If the 1890s guys got shortchanged (and I agree they did), it was because we didn't account sufficiently for increases in quality of competition in the 1890s over the 1880s and elected about three 1880s players in place of about three 1890s players.

It's not a fault of the system, it's a decision of the electorate. Once we reache the 1920s, competition differences started being taken very seriously by a number of voters, so the 1890s guys are again squeezed out.
   79. Dag Nabbit: Sockless Psychopath Posted: February 17, 2005 at 04:47 PM (#1150370)
Here's what I got for them:

Stivetts: 106.37
Griffith: 105.50
Weyhing: 104.19
Rusie: 102.71
Young: 99.97
Nichols: 96.87
Hutchison: 94.49
Breitenstein: 92.32
Hawley: 89.50

Nichols: +36.5
Young: +19.5
Stivetts: +16.0
Hutchison: +6.8
Griffith: +6.3
Hawley: +3.2
Weyhing: +3.2
Breitenstein: -0.3
Rusie: -2.7

slight edge for Nichols there (!!)

Jack (I)

Given what a lousy hitter he was, I'd say Weyhing had the best run support of the bunch.
   80. DanG Posted: February 17, 2005 at 05:03 PM (#1150397)
Best career WARP3 among 1890's pitchers

176.0 Young
106.0 Nichols
79.1 Rusie
71.9 Griffith
57.2 Breitenstein
44.5 Hawley
44.4 Stivetts
41.9 Killen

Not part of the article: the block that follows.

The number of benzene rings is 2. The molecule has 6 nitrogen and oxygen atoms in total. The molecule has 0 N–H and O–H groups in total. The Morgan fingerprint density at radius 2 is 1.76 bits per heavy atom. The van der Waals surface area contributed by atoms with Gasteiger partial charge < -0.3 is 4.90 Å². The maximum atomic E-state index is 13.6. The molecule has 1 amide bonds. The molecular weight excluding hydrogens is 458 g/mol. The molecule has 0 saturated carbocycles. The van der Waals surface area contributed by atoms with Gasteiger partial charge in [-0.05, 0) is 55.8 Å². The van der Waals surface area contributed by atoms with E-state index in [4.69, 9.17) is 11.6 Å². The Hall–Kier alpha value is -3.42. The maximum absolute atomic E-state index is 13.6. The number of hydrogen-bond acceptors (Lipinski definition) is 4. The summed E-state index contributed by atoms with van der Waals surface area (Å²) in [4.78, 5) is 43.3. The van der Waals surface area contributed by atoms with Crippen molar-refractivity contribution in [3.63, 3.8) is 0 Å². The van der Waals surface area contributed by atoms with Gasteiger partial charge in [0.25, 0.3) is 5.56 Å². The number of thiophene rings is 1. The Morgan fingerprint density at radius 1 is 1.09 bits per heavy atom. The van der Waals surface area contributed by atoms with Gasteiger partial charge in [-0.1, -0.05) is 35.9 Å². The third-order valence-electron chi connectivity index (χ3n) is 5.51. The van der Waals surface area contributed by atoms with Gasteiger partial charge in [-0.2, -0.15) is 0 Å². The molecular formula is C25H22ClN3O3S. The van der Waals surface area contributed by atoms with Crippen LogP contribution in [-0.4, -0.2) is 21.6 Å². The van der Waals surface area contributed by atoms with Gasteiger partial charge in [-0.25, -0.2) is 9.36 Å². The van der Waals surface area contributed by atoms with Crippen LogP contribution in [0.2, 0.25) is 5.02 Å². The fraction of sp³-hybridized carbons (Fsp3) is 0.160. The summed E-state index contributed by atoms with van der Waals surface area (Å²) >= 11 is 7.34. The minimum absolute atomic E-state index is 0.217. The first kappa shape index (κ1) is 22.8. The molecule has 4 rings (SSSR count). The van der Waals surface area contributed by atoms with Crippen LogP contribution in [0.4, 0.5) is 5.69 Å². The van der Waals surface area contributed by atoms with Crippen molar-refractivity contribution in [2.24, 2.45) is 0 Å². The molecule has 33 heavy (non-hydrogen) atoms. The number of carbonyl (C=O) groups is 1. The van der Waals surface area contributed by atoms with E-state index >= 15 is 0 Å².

40.4 Hutchison
40.3 Kennedy
   81. Kelly in SD Posted: February 17, 2005 at 06:26 PM (#1150583)
Chris J. and Dan G.,

Thank you for your input.

Thought it might be interesting to see a difference b/t WARP1 and 3. Here are WARP1 #s and the percentage kept to WARP3:

Young: 194 // 90.7
Nichols: 121.7 // 89.1
Rusie: 92.8 // 85.2
Griffith: 83.2 // 86.4
Stivetts: 69.4 // 64.0
Breitenstein: 66.8 // 85.6
Hutchison: 54.7 // 73.9
Hawley: 54.1 // 82.3
Kennedy: 51 // 79.0
Killen: 48.9 // 85.7

Why is Stivetts "discount" so much larger than the rest? Does anyone with more insight into BPro's numbers know? I thought it could be because of his value before the pitching distance change, but Hutchison had 75% of his value before 1893 and he did not lose as much WARP.
I think I found it: WARP1 to WARP3 for 1891 when Stivetts was in the AA: 11.7 to 2.8. That seems a little drastic. Thought I would check a HoMer and 2 semi-popular candidate who played in the 1891 AA to see their "discounts:" Brouthers, Childs and Duffy.
Brouthers: 9.0 to 5.7
Childs: 9.0 to 5.5
Duffy: 9.9 to 7.2
Ok, did BPro mess up their translation from WARP1 to 3 for Stivetts? - because his reduction is a tad larger than that of Brouthers and Duffy. Stivetts was the best pitcher (by win shares) in the AA that year. If he loses 76% of his WARP, why do the hitters only lose, respectively, 37%, 39%, and 27% of their WARP? If the pitching is that unimpressive, shouldn't hitters lose more as well? And why the differences in the reduction between Duffy Childs and Brouthers - position or age? Position doesn't make any sense, Childs at second loses more than Brouthers at first?